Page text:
TV’s Next Social Media Superstar Is…
February 4th, 2013 by
In 2012, the number of people using social media grew to 1.43 billion users. This stark increase in tweeting, posting, and pinning has grabbed the attention of traditional marketers – most notably: Television. TV shows are not only leveraging social to increase brand awareness and interactions but to increase ratings. While some shows are “duh, winning”, there have been some shows that are just doing it all wrong. This post is going to take a look at my winner and loser of TV social media in 2012.
Winner: RuPaul’s Drag Race
Before everyone started mopping their marketing, THE BEST REALITY SHOW EVER, RuPaul’s Drag Race, realized the importance of social media. In 2011, they started watermarking the Twitter hash tag #DragRace during the show. This humble hash tab would eventually birth such memorable hash tags as:
And my personal favorite…
Drag Race’s use of hash tags is genius because it encourages interesting conversations between fans and generates social buzz in real-time.
But of course like any good lover, RuPaul’s Drag Race is versatile. The show encouraged viewers to vote on Twitter and Facebook who would be the winner at the end of the season. By including viewers on multiple social media platforms in the decision making process, Drag Race season 4 finale was up 33% the previous year’s.
In a sentence: RuPaul’s Drag Race really know how to burn rubber get the most out of its social media MPG and leave others in the dust.
I apologize for the racing puns…
Loser: America’s Next Top Model
RuPaul isn’t the only supermodel of the world using social media. In an attempt to generate its former success, America’s Next Top Model decided to include a “social media score” in their 19th cycle. While I’m not sure how one averages catty comments about terrible makeovers and catalog poses, ANTM has managed to get its
remaining audience more involved. Unfortunately Top Model saw their ratings take a tumblr (urgh more puns) down to 1.22 million viewers.
It’s not surprising that ANTM’s attempts at social media went so poorly. If you are going to declare the new judge is “social media”, it should actually be social media. You know, Twitter, Facebook, etc. Instead Ty-Ty put together a small select group of viewers and passed this off as social media. This bothers me (and about 1.22 million teenage girls) for three reasons:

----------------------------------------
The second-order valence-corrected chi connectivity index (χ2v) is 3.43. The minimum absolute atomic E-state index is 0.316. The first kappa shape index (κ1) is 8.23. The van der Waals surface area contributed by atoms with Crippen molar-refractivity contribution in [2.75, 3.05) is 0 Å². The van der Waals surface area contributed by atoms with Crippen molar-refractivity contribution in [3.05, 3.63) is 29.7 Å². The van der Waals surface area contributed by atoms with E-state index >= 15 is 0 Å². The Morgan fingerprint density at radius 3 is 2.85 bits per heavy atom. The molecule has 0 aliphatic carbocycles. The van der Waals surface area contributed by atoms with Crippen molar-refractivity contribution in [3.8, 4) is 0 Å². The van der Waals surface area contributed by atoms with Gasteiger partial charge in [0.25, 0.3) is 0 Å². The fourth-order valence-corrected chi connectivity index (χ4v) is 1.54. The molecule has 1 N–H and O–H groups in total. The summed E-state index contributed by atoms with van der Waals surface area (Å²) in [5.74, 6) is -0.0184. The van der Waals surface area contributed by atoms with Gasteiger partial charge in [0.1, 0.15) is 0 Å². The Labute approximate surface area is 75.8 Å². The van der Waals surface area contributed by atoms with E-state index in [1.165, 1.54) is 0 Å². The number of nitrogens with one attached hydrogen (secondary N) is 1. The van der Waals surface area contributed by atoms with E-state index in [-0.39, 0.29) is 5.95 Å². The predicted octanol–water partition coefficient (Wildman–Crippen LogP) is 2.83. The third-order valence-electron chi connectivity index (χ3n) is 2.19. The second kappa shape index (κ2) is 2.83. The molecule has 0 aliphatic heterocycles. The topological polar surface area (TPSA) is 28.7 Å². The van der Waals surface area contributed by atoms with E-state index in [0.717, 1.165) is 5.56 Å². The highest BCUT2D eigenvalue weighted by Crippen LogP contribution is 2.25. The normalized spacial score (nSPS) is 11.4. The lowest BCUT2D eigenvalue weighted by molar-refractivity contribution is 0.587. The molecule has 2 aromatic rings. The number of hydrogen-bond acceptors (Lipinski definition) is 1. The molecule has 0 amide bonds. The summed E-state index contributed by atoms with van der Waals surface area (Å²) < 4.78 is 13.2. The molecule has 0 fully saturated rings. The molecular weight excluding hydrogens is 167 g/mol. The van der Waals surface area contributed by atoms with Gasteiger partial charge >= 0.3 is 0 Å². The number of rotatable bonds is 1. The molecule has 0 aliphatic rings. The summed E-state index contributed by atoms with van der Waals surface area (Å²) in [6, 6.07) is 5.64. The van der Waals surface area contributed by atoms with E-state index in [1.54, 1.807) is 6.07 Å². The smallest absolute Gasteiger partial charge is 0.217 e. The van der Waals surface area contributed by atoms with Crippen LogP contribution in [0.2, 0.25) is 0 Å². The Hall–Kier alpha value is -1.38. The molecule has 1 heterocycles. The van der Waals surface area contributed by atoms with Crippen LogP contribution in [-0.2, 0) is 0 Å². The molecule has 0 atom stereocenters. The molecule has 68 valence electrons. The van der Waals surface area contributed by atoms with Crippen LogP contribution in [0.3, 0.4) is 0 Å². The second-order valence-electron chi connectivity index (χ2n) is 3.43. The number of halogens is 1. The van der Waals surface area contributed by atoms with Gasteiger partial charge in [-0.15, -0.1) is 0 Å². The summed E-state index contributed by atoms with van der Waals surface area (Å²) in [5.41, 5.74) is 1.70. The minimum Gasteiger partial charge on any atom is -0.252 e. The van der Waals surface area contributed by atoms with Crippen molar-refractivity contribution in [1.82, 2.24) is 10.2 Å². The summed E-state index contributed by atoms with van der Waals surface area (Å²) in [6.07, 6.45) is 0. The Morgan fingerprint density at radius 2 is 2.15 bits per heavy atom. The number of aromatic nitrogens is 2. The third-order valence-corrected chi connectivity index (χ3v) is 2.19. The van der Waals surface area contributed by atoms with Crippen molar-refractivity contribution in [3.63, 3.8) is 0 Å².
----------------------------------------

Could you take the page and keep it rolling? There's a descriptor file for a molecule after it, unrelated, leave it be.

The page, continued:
- Being selective on whose opinions matter isn’t social, its fascist. Not that I expect Tyra to know the difference, you can bank on that (oh god another pun).
- The comments from social media were filled with so many Tyra-isms you would think they were excerpts from Modelland and instead of real people.
- A numeric voting system used to vote on physical appearance isn’t social media, it’s hotornot.com
Also Bryanboy was a poor choice to present “results”. His delivery was Sahara (RIP). The numero uno rule of social is to be sharable (i.e. fun, interesting, and outlandish) which BB simply was not. This media boner could have actually worked if you had one of the Jays – it would have at least been entertaining to watch.
I think calling it social media was Tyra’s way to continue to live in her fantasy world that her show is relevant and people are still hopeful it will produce a supermodel.
Hate to do this Tyra but here is what social media is really saying about your show:
I think the lesson TV shows should learn is social media is like ballroom culture. If you are serving “realness,” the children will live and you will be legendary. You can’t make grandiose claims about the viewer having control over programming when in reality the show has been taped, shipped, and ready for airing months before the premiere. Good or bad, encouraging discussion on social media will reward your show and organically grow your audience, just look at GLEE.